Which brings us to the second reason to get excited about elite golf. The PGA tour’s newest pros. Are these guys as good as Woods was 15 years ago? The answer, many think, is yes. We’re entering a period of elite golf where Tiger – the man who inspired golf to be cool, is about to go to war with all those he inspired. Those inspired, however, might now prevent him from statistically becoming the greatest ever. Take Victor Hovland (avg. 299 yards) and Matthew Wolff (avg. 313 yards), both formerly from Oklahoma State University. Both are driving it longer than Woods did when he was their age (avg. 290 in 2000). Hovland and Wolff are future Ryder Cup behemoths. Hovland (Norway) won the US Amateur at Pebble Beach last year and Wolff (US) won his 4th PGA start as an amateur or pro last week (3M Open). Tiger by comparison, didn’t win until his 15th. Neither were born when Tiger first won the Masters and yet, Hovland could play alongside him this weekend. 

The third reason for excitement: Brooks Koepka. At 29, like most mid-age golfers, he also grew up watching Tiger Woods. He talks fondly of how he spent hours after Tiger’s 1997 Masters win at the range when he was 8. With 4 majors since 2017, and recent major form of 2nd-1st -2nd-1st, Koepka is the best player in the world by far. ‘No Laying Up’, the popular golf podcast, tweeted during Koepka’s romp of Bethpage Black in May, that he is like an EA sports user-created, 99-rated player. Huge from the gym (the most muscular player on tour), dressed in crazy clothing (he sparked fashion controversy for wearing Nike caps with the N-I-K-E positioned vertically and sideways), and only playing the majors, while skipping everything else, as if he’s simply playing PlayStation. Koepka, like Tiger, is anti-traditional golf fashion. He looks more NFL than PGA, listens to Meek Mill and Yo Gotti and dons himself off the course in Nike Skateboarding gear. Interestingly, he has almost indicated that he doesn’t even particularly enjoy golf (never plays recreationally) and seems to lament that he didn’t become a baseball player. He also met his girlfriend because she DM’d him on Instagram. So, he’s no doubt a new icon for the sport, appealing to young, trendier golfers. But will he reach Woods’ heights? Or will he follow Spieth and McIlroy, i.e. win 3 or 4 in quick succession, get everyone excited and then plateau. I think if we were to back anyone to follow Woods, Koepka has to be our guy. And certainly, he says he’s aiming for double digits. This weekend at Portrush will help give us an answer. His secret weapon in Northern Ireland? The club is the home course of his caddie, Ricky Elliott, who should know all the secrets. If Koepka lifts the Claret Jug on Sunday 22nd, he would, as are the stakes for McIlroy, join Mickelson as the closest current golfer to Woods on major victories.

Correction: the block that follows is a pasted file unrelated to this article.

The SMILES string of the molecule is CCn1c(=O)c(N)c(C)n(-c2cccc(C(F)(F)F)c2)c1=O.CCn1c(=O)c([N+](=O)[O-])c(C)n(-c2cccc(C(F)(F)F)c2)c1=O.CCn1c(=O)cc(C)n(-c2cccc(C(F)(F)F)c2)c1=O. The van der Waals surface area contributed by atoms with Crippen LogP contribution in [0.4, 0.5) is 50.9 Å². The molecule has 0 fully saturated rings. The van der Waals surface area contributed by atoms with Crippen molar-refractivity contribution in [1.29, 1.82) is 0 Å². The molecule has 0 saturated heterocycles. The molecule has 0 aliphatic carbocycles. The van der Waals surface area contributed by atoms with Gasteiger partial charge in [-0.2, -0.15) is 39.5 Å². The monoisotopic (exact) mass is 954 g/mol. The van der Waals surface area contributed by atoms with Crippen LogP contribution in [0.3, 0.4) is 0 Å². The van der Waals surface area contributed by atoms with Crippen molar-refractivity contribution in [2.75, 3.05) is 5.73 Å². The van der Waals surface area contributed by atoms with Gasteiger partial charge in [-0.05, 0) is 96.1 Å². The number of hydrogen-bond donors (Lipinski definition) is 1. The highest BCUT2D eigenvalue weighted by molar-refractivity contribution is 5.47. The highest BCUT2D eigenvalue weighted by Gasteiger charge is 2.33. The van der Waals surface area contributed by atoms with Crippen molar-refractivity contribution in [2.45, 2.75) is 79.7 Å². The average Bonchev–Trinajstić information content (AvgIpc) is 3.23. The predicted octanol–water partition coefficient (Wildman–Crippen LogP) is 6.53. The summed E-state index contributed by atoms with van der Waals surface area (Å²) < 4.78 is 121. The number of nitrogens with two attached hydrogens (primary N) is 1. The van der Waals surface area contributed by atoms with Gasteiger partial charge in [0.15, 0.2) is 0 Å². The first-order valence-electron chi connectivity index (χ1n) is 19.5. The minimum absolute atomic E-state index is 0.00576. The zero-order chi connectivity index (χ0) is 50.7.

The last 20 years of golf history have built up to the finale that will be the next few years of majors. There is a real likelihood that the 3 excitement factors this article has outlined will come together at the Open, making it the finale of a real-life TV series now in its 20th season. Will Woods become the greatest golfer ever, or will the ripple effect of his inspiration get in the way? – Tiger’s coolness brand having contributed to making golfers better at the sport than ever imaginable. Principally, the Open will be a more exciting competition than back when 66% of major winners were first-timers. There is now more of a balance between the heavyweights (Woods, Koepka and McIlroy are all the bookies favourites) and the chance that an underdog might snatch one. Only 4 of the last 9 majors have been won by first timers (44%), and the first-timers that did win were better career golfers than most of the major snatchers from previous years. Given that the USPGA was moved to May this year, instead of its usual August, the British Open, typically seen as the 2nd most prestigious major, takes on even more significance, becoming the final major of the year. That this will happen in Ireland makes it a once off that is not to be missed. 

In the past, I predicted Xander Schauffele or Matthew Fitzpatrick would win the Masters. Schauffele ended up coming 2nd. For good measure, I’ll have another stab at this one. Although I think he’s generally a little headless (for example: urinating just off Dustin Johnson’s line in the rough at Bethpage or lashing it in the water having disagreed with his caddie on 13 at the masters), I’m going to back Jon Rahm to take his first major title @ 14/1 with Paddy Power, having won twice on Irish links in the last 3 years. Alternatively, I’m going to get behind Schauffele again @ 20/1. He’s been sickeningly close every time this year, having also finished 2nd to Molinari on the tougher links at Carnoustie for the Open last year.